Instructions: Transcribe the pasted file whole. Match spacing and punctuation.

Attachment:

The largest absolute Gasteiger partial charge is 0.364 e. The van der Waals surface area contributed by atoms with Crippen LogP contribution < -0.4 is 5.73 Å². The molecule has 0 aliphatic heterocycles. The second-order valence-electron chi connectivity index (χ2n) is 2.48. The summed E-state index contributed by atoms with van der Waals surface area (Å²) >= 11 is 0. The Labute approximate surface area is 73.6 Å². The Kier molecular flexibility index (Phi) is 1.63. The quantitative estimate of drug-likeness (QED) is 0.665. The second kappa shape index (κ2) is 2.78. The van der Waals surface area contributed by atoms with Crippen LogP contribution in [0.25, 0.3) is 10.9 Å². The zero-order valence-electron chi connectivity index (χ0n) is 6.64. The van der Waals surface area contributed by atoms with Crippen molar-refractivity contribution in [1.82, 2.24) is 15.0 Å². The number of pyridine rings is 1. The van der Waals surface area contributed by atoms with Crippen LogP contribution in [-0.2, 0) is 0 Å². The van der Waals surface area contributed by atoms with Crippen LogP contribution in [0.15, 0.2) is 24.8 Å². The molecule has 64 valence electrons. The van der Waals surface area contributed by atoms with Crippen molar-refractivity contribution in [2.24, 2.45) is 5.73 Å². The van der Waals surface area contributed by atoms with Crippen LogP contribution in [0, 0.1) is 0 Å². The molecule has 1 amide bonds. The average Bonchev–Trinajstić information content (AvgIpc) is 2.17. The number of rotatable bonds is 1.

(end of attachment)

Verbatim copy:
The largest absolute Gasteiger partial charge is 0.364 e. The van der Waals surface area contributed by atoms with Crippen LogP contribution < -0.4 is 5.73 Å². The molecule has 0 aliphatic heterocycles. The second-order valence-electron chi connectivity index (χ2n) is 2.48. The summed E-state index contributed by atoms with van der Waals surface area (Å²) >= 11 is 0. The Labute approximate surface area is 73.6 Å². The Kier molecular flexibility index (Phi) is 1.63. The quantitative estimate of drug-likeness (QED) is 0.665. The second kappa shape index (κ2) is 2.78. The van der Waals surface area contributed by atoms with Crippen LogP contribution in [0.25, 0.3) is 10.9 Å². The zero-order valence-electron chi connectivity index (χ0n) is 6.64. The van der Waals surface area contributed by atoms with Crippen molar-refractivity contribution in [1.82, 2.24) is 15.0 Å². The number of pyridine rings is 1. The van der Waals surface area contributed by atoms with Crippen LogP contribution in [-0.2, 0) is 0 Å². The van der Waals surface area contributed by atoms with Crippen LogP contribution in [0.15, 0.2) is 24.8 Å². The molecule has 64 valence electrons. The van der Waals surface area contributed by atoms with Crippen molar-refractivity contribution in [2.24, 2.45) is 5.73 Å². The van der Waals surface area contributed by atoms with Crippen LogP contribution in [0, 0.1) is 0 Å². The molecule has 1 amide bonds. The average Bonchev–Trinajstić information content (AvgIpc) is 2.17. The number of rotatable bonds is 1.